One part of the recently upheld Patient Protection and Affordable Care Act provides that employers must provide “a place, other than a bathroom, that is shielded from view and free from instruction from coworkers and the public” which may be used by an employee to express breast milk. The law also mandates that employers provide reasonable, unpaid breaks for their non-exempt employees to express breast milk for one year after the child’s birth.
In the first decision of its kind, a federal district court in Salz v. Casey’s Marketing Co. held that there is no private right of action by an employee for a direct violation of the law. The Act amended the Fair Labor Standards Act which only allows a private right of action to recover unpaid wages which are inapplicable to the Act.
Employers cannot break this law with impunity as the Department of Labor may seek injunctive relief for violations. Also, the court permitted the employee to proceed on her retaliation claim. The employee claimed she was constructively discharged following complaints to her boss about the lack of privacy in the space provided for her to express breast milk. The employee alleged the lack of privacy in the space caused her to be stressed which decreased her milk supply thereby threatening her ability to provide breast milk for her baby.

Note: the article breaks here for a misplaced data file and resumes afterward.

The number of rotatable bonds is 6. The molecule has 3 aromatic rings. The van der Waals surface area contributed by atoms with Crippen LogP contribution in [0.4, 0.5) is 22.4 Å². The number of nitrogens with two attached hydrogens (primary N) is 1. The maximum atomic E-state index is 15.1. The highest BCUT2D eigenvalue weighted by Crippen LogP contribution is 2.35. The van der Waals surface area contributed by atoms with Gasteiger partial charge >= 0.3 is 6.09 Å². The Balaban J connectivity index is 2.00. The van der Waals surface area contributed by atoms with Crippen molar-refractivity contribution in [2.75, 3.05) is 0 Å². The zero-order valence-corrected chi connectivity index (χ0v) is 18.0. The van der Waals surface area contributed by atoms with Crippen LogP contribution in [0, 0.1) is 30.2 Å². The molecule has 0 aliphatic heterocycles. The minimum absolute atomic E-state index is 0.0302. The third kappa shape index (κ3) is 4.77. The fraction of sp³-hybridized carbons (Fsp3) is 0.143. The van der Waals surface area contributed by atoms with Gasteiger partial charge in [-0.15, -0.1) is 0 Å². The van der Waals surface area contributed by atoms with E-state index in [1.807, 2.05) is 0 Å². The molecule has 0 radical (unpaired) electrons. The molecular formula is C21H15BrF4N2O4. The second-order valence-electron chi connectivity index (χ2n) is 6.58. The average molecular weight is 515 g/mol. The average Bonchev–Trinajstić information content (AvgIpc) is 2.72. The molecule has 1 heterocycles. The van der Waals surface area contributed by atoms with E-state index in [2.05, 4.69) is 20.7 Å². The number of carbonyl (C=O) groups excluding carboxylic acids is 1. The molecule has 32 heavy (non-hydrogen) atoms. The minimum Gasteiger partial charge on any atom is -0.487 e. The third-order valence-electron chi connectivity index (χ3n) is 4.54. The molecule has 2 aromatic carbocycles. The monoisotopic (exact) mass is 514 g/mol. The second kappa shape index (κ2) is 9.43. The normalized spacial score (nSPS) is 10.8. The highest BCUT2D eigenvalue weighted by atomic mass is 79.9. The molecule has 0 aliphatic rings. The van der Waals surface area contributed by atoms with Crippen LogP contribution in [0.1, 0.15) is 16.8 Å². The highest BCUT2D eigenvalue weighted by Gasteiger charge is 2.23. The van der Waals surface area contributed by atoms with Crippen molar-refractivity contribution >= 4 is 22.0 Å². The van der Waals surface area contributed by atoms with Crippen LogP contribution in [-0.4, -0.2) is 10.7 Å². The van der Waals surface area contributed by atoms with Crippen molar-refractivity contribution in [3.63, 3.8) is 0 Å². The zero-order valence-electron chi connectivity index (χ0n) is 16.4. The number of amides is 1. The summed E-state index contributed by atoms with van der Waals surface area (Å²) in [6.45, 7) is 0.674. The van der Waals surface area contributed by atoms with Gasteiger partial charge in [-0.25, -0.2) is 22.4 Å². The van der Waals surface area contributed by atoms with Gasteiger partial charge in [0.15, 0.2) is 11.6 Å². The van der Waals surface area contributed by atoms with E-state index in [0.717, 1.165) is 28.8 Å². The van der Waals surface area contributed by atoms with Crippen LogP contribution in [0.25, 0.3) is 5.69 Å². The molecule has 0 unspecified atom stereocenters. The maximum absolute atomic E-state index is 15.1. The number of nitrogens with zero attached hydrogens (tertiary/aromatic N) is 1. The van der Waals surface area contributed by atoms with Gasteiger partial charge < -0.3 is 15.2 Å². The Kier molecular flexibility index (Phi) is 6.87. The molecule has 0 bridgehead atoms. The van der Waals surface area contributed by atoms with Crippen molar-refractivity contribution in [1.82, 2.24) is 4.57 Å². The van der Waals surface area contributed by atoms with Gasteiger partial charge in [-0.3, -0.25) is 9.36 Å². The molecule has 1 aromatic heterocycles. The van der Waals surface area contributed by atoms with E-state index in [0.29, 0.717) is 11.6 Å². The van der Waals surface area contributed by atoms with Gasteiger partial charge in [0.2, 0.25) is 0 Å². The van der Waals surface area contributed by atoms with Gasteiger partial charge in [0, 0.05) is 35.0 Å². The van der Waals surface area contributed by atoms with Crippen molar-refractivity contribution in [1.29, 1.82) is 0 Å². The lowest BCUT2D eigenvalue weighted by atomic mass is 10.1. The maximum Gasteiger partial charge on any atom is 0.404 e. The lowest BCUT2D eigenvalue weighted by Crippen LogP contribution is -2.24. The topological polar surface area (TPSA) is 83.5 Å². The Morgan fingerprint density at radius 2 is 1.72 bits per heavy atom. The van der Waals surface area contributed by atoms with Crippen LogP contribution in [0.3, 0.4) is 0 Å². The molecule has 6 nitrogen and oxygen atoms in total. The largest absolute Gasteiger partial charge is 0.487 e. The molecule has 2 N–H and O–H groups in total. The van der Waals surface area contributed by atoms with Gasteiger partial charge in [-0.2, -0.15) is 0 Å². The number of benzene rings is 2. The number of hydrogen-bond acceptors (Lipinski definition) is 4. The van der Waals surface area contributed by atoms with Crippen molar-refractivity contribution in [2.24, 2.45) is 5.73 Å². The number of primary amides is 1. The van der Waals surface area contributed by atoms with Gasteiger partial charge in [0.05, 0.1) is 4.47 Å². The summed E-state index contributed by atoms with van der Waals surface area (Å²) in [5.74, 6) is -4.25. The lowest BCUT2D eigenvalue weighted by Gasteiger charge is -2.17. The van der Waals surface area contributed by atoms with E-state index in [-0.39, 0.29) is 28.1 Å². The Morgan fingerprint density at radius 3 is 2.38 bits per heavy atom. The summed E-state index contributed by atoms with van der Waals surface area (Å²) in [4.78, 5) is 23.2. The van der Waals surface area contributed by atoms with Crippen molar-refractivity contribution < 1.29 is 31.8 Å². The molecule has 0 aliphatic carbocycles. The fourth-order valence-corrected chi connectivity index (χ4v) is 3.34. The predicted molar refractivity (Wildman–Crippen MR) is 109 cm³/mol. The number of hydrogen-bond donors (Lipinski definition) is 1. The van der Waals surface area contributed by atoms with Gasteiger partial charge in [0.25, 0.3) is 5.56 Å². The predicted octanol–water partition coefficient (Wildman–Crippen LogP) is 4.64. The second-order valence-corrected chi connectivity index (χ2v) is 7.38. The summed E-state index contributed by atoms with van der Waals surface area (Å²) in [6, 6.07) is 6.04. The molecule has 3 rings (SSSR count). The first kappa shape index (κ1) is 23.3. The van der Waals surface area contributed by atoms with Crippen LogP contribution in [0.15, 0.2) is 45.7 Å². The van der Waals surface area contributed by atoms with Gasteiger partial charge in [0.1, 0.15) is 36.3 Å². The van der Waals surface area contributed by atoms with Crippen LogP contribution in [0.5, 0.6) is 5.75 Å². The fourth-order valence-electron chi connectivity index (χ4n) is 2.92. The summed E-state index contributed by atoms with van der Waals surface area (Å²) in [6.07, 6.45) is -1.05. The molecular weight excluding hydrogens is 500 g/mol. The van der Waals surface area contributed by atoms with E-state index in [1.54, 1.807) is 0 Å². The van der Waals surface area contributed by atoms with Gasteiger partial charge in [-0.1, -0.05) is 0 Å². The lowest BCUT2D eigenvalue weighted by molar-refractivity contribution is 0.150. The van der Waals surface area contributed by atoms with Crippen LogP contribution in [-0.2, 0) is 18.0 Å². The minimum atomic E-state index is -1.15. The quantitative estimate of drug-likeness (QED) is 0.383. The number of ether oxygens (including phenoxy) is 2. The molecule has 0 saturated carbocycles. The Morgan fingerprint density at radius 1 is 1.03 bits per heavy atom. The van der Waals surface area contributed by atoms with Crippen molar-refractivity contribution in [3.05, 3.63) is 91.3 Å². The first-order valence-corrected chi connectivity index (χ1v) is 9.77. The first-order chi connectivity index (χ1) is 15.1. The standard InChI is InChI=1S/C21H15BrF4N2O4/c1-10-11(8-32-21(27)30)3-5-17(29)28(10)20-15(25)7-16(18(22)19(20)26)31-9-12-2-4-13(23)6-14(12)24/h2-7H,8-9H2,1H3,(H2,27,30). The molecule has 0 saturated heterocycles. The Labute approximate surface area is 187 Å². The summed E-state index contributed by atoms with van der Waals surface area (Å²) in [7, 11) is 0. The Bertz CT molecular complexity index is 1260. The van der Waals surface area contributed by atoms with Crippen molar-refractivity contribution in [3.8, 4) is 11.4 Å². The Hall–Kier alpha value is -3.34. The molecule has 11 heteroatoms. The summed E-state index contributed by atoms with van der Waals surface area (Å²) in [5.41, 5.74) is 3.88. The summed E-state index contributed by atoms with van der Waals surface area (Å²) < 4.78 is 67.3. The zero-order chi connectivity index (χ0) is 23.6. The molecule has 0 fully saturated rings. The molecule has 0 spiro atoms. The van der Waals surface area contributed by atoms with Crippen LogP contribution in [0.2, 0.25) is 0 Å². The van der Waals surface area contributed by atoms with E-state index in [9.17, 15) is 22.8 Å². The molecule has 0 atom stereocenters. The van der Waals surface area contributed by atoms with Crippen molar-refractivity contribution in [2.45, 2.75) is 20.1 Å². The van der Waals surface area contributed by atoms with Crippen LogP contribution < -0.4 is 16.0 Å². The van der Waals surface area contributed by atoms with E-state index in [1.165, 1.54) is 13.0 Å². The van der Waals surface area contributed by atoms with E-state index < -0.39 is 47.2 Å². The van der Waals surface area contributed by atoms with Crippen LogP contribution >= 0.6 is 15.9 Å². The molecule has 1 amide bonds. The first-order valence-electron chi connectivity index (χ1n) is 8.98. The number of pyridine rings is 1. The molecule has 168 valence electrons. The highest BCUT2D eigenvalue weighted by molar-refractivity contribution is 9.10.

Employers now have another protected class of employees who can assert retaliation claims and should pay special attention to complaints by employees who are expressing breast milk in the workplace regarding the space provided or the breaks allowed. Further, employers should maintain an open line of communication with employees returning to work after childbirth in order to be proactive and responsive to employees who wish to utilize these breaks.